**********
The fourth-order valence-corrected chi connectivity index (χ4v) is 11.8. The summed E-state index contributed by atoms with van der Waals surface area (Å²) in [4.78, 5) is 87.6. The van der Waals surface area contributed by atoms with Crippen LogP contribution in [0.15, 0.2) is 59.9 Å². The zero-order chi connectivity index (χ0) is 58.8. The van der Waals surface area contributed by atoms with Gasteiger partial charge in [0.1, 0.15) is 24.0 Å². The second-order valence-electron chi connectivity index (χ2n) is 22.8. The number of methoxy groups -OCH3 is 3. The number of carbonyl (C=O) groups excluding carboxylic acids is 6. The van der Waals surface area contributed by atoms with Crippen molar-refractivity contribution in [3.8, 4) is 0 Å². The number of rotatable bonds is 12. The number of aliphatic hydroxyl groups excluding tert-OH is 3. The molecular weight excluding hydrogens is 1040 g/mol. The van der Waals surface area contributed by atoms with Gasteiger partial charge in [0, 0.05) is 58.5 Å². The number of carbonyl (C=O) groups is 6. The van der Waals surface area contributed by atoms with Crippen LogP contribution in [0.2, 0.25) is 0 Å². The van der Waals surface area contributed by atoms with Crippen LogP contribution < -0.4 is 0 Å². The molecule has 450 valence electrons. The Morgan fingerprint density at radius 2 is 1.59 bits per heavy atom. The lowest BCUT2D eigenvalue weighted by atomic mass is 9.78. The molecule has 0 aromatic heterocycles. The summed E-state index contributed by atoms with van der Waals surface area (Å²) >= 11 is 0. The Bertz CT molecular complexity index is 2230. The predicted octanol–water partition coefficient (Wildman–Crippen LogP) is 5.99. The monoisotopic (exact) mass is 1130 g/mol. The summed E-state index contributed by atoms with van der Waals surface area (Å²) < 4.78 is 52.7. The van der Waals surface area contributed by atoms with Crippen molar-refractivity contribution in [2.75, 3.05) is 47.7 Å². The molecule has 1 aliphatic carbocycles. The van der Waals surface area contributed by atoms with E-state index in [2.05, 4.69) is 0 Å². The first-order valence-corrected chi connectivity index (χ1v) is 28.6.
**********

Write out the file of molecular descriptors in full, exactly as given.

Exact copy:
The fourth-order valence-corrected chi connectivity index (χ4v) is 11.8. The summed E-state index contributed by atoms with van der Waals surface area (Å²) in [4.78, 5) is 87.6. The van der Waals surface area contributed by atoms with Crippen LogP contribution in [0.15, 0.2) is 59.9 Å². The zero-order chi connectivity index (χ0) is 58.8. The van der Waals surface area contributed by atoms with Gasteiger partial charge in [0.1, 0.15) is 24.0 Å². The second-order valence-electron chi connectivity index (χ2n) is 22.8. The number of methoxy groups -OCH3 is 3. The number of carbonyl (C=O) groups excluding carboxylic acids is 6. The van der Waals surface area contributed by atoms with Crippen molar-refractivity contribution in [3.8, 4) is 0 Å². The number of rotatable bonds is 12. The number of aliphatic hydroxyl groups excluding tert-OH is 3. The molecular weight excluding hydrogens is 1040 g/mol. The van der Waals surface area contributed by atoms with Gasteiger partial charge in [0, 0.05) is 58.5 Å². The number of carbonyl (C=O) groups is 6. The van der Waals surface area contributed by atoms with Crippen LogP contribution in [0.2, 0.25) is 0 Å². The van der Waals surface area contributed by atoms with Crippen LogP contribution < -0.4 is 0 Å². The molecule has 450 valence electrons. The Morgan fingerprint density at radius 2 is 1.59 bits per heavy atom. The lowest BCUT2D eigenvalue weighted by atomic mass is 9.78. The molecule has 0 aromatic heterocycles. The summed E-state index contributed by atoms with van der Waals surface area (Å²) >= 11 is 0. The Bertz CT molecular complexity index is 2230. The predicted octanol–water partition coefficient (Wildman–Crippen LogP) is 5.99. The monoisotopic (exact) mass is 1130 g/mol. The summed E-state index contributed by atoms with van der Waals surface area (Å²) < 4.78 is 52.7. The van der Waals surface area contributed by atoms with Crippen molar-refractivity contribution in [2.75, 3.05) is 47.7 Å². The molecule has 1 aliphatic carbocycles. The van der Waals surface area contributed by atoms with E-state index in [2.05, 4.69) is 0 Å². The first-order valence-corrected chi connectivity index (χ1v) is 28.6.